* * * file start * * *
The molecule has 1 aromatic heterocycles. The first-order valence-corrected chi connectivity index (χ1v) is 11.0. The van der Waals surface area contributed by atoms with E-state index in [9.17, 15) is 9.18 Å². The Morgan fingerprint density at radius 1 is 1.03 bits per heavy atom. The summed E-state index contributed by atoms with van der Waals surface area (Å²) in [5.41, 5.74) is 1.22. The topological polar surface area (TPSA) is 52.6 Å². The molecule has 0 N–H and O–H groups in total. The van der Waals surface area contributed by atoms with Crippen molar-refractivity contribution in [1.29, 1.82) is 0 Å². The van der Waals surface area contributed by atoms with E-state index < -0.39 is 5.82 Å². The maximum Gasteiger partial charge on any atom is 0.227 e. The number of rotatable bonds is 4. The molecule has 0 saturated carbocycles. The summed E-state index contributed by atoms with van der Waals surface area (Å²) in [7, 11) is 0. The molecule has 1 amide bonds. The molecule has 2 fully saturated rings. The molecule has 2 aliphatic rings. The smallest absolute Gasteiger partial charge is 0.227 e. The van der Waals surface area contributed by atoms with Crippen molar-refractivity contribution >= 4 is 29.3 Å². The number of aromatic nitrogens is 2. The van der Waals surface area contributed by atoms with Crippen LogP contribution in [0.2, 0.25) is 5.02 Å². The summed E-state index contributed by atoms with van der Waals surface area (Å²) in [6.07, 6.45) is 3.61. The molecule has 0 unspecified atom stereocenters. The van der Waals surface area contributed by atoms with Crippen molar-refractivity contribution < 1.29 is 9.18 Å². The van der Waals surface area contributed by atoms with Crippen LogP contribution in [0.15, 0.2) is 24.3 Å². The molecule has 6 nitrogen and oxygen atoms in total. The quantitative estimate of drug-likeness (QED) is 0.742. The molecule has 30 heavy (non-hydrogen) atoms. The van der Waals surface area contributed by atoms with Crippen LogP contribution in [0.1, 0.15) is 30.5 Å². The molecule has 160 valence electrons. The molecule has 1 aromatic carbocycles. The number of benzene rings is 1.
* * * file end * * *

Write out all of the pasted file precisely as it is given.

The molecule has 1 aromatic heterocycles. The first-order valence-corrected chi connectivity index (χ1v) is 11.0. The van der Waals surface area contributed by atoms with E-state index in [9.17, 15) is 9.18 Å². The Morgan fingerprint density at radius 1 is 1.03 bits per heavy atom. The summed E-state index contributed by atoms with van der Waals surface area (Å²) in [5.41, 5.74) is 1.22. The topological polar surface area (TPSA) is 52.6 Å². The molecule has 0 N–H and O–H groups in total. The van der Waals surface area contributed by atoms with Crippen molar-refractivity contribution in [1.29, 1.82) is 0 Å². The van der Waals surface area contributed by atoms with E-state index < -0.39 is 5.82 Å². The maximum Gasteiger partial charge on any atom is 0.227 e. The number of rotatable bonds is 4. The molecule has 0 saturated carbocycles. The summed E-state index contributed by atoms with van der Waals surface area (Å²) in [7, 11) is 0. The molecule has 1 amide bonds. The molecule has 2 fully saturated rings. The molecule has 2 aliphatic rings. The smallest absolute Gasteiger partial charge is 0.227 e. The van der Waals surface area contributed by atoms with Crippen molar-refractivity contribution >= 4 is 29.3 Å². The number of aromatic nitrogens is 2. The van der Waals surface area contributed by atoms with Crippen LogP contribution in [0.2, 0.25) is 5.02 Å². The summed E-state index contributed by atoms with van der Waals surface area (Å²) in [6.07, 6.45) is 3.61. The molecule has 0 unspecified atom stereocenters. The van der Waals surface area contributed by atoms with Crippen molar-refractivity contribution < 1.29 is 9.18 Å². The van der Waals surface area contributed by atoms with Crippen LogP contribution in [0.15, 0.2) is 24.3 Å². The molecule has 6 nitrogen and oxygen atoms in total. The quantitative estimate of drug-likeness (QED) is 0.742. The molecule has 30 heavy (non-hydrogen) atoms. The van der Waals surface area contributed by atoms with Crippen LogP contribution in [0.1, 0.15) is 30.5 Å². The molecule has 160 valence electrons. The molecule has 1 aromatic carbocycles. The number of benzene rings is 1.